The Nov. 12 resignation of McMicken Arts
and Sciences Dean Ronald Jackson at the University of Cincinnati marks a
sad ending and an even sadder beginning for the university’s battered,
tattered and exposed race relations (whatever that means these days.)
He sat on that tiny chair across from me
and poured tea and talked to me in the blackest British accent that was
awesome and made me giggle. He turned up the pinky finger of his
drinking hand and kept my little cup filled. (I took lemon and sugar.)
As we watched our hero Solomon Northup
endure 12 years of kidnap, beatings, witnessing rape, being forced to
lash another slave and learning the subservience of slavery in order to
survive it, I couldn’t keep my eyes off the old black woman.Especially during the beating scenes. She never flinched or looked away.
What I saw in Carter’s ascendancy was
lemmings swimming toward someone else’s manifestation of their own wet
dreams of gaudy consumerism. If hypertension, diabetes and heart
disease won’t kill black folks, then grabbing for luxury items someone
else convinces us we need will.
Generalizing to make a point, barring
slave revolts, domestic violence and deadly gun play during drug deals
gone wrong, blacks, historically, haven’t been much for mass public
shooting sprees or for violently acting out in public to instigate what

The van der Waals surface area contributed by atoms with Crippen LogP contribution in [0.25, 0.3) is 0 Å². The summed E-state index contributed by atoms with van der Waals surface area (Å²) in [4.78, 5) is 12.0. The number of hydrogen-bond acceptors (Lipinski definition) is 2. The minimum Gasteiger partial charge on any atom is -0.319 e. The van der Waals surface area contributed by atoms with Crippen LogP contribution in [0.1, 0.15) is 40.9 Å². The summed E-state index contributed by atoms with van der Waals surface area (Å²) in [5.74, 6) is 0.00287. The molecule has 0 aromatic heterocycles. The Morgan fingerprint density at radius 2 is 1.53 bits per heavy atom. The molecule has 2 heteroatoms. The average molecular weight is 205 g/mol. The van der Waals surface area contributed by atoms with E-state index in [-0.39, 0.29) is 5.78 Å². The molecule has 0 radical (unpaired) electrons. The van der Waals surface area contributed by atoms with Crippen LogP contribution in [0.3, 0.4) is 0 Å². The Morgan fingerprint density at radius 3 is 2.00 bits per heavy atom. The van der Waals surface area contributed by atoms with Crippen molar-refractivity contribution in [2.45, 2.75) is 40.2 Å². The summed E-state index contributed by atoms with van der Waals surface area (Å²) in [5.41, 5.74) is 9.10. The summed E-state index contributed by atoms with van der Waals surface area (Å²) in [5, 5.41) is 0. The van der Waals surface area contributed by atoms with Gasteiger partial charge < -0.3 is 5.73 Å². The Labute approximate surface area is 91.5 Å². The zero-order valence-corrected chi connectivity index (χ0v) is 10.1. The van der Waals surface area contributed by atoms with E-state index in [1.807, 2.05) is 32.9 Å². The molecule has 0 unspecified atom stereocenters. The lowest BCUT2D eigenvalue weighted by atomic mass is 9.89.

can only be called “death by cop.”
The racist brouhaha swirling around
University of Cincinnati College of Arts and Sciences Dean Ronald
Jackson should quell once and for all any lingering nonsensical verbiage
about a “post-racial” America or the “end of blackness” since the
election and return of President Barack Obama.
Some of these folks have been around too
long or they keep reappearing as council candidates/members because
perhaps there is nothing else for them to do in the private sector. But what’s their platform?
I have seen Boehner’s political rise —
from courtside seats in the early days — and I am amazed but not
surprised by it because it’s easy to be “impressive” and to be passed up
the ranks and into many branches of American politics; it’s a trait
politicians share with student/athletes in higher education.
If you have ever been past these places
at twilight, just as the exterior lights are coming up, the dichotomies
of our shadowy citizens “living” near a casino in proximity to two
entertainment districts are illuminated as the houses of justice become
the beds and toilets for the indigent.
I’m not saying whites can’t and shouldn’t
keep recording Blues, Hip Hop, Jazz, Gospel or they should quit
appropriating black African influences. Please. Keep it up. Let’s us know we’re alive and that we were here. Just stay in your lane.
Annually, those of us who care about such
things beyond the gates of Black History Month either ask ourselves
quietly or discuss the question with our intimates: Has “The Dream” been
fulfilled and how much farther, Brother Martin, ‘til we reach the
promised land here on Earth?
In the herd there are so
many students who come to college who’ve absolutely no business there;
they’re no more prepared for the intellectual rigor, the dicey social
matrix and the expectation of talent in their respective disciplines
than an average junior high school student, and no one’s had that
come-to-Jesus conversation with them until maybe well into their third
When that summer was over we got our black asses on the bus. We expected the worst. We rode the bus stiff-backed, ready for all-out race war. We weren’t comforted by our white bus driver’s choice of WEBN on the radio.